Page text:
If you are already in Nagoya and are willing to travel a little bit outside of the city then a trip to Korankei is really worth the visit.

Korankei is a valley outside of Nagoya which is known to be one of the best spots in the country for viewing beautiful fall colors. Mount Limori creates the valley and is home to the Kojakuji temple. 

The valley gets its beauty from the maple trees which were originally planted in the 17th century by a priest, with many locals following suit. These beautiful red and orange colored leaves are illuminated in the sunlight making it a picture-perfect view. 

Throughout the month of November, there are also nightly maple viewing held in the valley with illuminations taking place until 9 pm. In the outdoor area, there are even additional attractions and festivities such as live performances. Another great way to appreciate this location is by strolling through the preserved old houses of the village of Sanshu Asuke. 

Osu Kannon temple

Located in central Nagoya, the Osu Kannon temple is a place of Buddhist importance. It was built between 1192 and 1333 during the Kamakura period.

Over the years the temple has been relocated from its original construction site of the Gifu prefecture to its current location as a way to prevent the temple from suffering from further damage due to flooding. This means that the temple you can see today is a reconstruction built in the 20th century. 

Osu Kannon temple

Within the temple, the main point of worship is the wooden statue of Kannon who is the goddess of mercy. The figure itself was created by Kobo Daishi.

Underneath the main hall of the temple lies a library containing 15,000 classical texts both in Chinese and Japanese. Some of the works among these are considered to be cultural treasures and this includes the oldest version of Kojiki which details early Japanese history. 

If you time your visit right then you can also benefit from the flea markets that take place in the temple’s ground on the 18th and 28th every month.

There are roughly 60 stalls that have everything you could possibly think of to buy from antiques to modern Japanese souvenirs. 

 Flea Market near Osu Kannon temple in Nagoya


If you have already had your fill of fun cultural activities, or maybe you have young kids with too much energy then Nagoya is also home to the world-famous Legoland.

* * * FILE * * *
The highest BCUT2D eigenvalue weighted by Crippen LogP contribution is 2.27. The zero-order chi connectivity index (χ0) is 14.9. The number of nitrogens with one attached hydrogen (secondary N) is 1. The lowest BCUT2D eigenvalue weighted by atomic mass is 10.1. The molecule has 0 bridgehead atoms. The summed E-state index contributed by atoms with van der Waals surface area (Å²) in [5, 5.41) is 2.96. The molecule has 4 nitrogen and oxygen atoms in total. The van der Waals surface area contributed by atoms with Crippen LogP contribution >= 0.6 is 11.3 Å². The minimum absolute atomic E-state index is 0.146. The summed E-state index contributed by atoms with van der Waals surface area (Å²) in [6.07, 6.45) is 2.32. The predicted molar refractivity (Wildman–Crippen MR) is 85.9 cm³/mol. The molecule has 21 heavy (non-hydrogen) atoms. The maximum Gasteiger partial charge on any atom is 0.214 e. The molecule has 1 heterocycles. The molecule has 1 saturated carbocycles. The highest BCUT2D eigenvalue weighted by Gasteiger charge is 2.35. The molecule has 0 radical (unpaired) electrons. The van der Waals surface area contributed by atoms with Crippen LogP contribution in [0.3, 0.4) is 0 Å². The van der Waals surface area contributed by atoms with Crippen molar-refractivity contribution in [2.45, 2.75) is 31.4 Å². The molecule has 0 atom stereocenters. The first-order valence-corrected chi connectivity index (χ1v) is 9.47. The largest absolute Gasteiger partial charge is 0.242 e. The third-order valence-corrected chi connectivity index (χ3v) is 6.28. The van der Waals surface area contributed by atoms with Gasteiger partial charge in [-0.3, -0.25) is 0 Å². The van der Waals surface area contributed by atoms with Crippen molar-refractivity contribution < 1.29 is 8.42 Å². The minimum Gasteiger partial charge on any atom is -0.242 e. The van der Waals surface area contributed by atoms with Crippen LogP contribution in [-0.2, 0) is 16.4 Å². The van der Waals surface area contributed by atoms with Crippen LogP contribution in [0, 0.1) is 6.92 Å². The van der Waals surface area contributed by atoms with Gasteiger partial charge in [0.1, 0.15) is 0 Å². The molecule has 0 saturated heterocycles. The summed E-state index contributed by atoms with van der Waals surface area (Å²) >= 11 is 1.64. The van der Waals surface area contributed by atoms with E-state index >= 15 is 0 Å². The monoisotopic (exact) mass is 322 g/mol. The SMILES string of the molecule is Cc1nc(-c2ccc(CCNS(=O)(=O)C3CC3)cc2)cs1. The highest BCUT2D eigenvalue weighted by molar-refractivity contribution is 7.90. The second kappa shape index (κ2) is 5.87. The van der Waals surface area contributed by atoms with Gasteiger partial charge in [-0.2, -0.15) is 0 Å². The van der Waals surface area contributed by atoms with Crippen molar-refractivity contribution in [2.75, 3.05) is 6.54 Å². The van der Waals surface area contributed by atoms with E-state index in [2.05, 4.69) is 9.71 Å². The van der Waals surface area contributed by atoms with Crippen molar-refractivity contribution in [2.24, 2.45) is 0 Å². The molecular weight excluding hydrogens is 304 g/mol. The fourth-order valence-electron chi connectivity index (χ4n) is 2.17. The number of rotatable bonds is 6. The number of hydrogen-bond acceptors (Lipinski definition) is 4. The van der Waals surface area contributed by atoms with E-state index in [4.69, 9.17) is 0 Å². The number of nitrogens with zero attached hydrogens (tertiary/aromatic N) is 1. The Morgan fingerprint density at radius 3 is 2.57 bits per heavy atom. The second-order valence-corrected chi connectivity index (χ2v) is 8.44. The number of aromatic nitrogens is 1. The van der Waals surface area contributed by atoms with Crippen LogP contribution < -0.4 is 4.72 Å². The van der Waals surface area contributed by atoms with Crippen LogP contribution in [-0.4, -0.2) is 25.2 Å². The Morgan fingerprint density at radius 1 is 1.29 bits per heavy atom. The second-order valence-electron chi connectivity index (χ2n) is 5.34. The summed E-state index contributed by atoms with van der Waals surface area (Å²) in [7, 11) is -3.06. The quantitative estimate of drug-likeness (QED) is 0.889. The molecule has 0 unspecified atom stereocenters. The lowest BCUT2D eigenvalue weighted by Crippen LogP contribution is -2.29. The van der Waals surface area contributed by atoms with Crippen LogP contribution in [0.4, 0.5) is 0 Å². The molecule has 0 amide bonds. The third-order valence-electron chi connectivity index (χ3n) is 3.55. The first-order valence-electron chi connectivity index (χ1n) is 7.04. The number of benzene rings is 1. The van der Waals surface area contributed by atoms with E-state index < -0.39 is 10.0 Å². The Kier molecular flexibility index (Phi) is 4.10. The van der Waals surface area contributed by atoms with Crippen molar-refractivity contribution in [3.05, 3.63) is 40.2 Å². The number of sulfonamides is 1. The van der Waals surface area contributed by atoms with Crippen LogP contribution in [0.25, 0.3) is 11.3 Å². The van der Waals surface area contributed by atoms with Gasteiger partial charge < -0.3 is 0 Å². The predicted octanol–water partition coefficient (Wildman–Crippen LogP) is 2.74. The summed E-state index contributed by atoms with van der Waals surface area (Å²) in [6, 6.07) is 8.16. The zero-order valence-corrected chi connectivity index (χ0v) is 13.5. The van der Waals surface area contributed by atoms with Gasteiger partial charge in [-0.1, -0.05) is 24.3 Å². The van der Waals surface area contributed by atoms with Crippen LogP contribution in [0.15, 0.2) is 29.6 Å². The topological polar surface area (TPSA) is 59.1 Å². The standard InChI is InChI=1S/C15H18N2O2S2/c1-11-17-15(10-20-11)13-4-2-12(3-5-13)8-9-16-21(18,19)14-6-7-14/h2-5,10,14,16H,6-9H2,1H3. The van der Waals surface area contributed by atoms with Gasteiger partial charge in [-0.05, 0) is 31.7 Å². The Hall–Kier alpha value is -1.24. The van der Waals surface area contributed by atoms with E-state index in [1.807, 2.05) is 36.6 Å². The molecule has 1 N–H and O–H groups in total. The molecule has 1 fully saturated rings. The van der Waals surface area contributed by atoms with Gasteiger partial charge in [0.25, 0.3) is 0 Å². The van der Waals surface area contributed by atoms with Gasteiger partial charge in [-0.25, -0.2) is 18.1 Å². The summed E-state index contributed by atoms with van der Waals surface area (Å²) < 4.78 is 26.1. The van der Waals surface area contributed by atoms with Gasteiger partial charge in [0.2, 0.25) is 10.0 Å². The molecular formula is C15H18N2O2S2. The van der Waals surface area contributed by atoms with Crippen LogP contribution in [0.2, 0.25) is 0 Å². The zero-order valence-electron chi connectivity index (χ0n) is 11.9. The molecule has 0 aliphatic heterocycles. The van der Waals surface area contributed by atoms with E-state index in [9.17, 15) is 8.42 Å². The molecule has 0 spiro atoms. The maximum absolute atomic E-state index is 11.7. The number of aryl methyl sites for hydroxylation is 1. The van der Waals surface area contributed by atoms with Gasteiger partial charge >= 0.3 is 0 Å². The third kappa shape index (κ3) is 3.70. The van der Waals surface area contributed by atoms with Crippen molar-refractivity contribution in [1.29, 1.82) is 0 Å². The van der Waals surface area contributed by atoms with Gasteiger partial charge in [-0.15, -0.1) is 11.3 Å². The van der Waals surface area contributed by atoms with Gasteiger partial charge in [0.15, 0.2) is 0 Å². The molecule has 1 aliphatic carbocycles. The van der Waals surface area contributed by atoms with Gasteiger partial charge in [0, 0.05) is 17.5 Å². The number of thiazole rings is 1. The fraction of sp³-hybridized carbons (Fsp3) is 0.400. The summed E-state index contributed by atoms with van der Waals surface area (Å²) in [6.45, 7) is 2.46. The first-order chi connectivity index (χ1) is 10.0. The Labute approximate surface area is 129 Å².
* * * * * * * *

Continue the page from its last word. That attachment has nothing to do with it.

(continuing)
Opened in 2017, this widely-known attraction has welcomed many visitors and has had something to occupy your child’s mind for a long time. There are dining areas, model villages, and rides. 

Within the park, there are seven different areas, each with its own theme. In the very center of the park, there is even a miniature Japan that showcases the country’s most iconic landmarks, all constructed out of lego blocks. Some of the best examples of these are Mount Fuji, Kyoto, and even Tokyo. 

If you are looking to spend a little bit longer in the area then there are also the Legoland hotel, a collection of interesting shops, and even the aquarium Sea Life Nagoya location just a stone’s throw from the amusement park. However, getting to Legoland is only 25 minutes on the train and so it can easily be done in a day.


Nagoya is an incredibly interesting city with so much to see and do. No matter whether you are interested in architecture, history, sightseeing, or even entertaining your kids, there is no shortage of attractions in Nagoya, even the surrounding areas are filled with interesting things to see, such as beautiful natural valleys. 

In fact, there is so much to do that it is definitely worth sorting out your itinerary beforehand so that you can make the most of your trip and make sure that you are able to see all of the major sights.

Getting to and from these attractions in Nagoya is easy thanks to the metro system in place and most of the sights can be done in a day. 

However, if you want to take your time and truly make the most of the experiences there are a large number of hotels and places to stay around the attractions. 

Nagoya Station with JR Towers

Exploration Nagoya Via Tripadvisor

My fascination with Japan began several years back at a roadside bonsai stand while on vacation. I became more interested in the where and why's more than the trees themselves. My love of Bonsai led me to further research my interest in the gardens where they originated from and the places and people that surrounded those little trees. My curiosity was well rewarded upon visiting Saitama where the National Bonsai Museum was located and Omiya Village the bonsai mecca for lovers of this ancient art form. Exploring many towns and villages and even making my way to Japan's furthest southern prefecture of Okinawa. I hope to share my love of this wonderful and exotic place with all those who want to know more about Japan.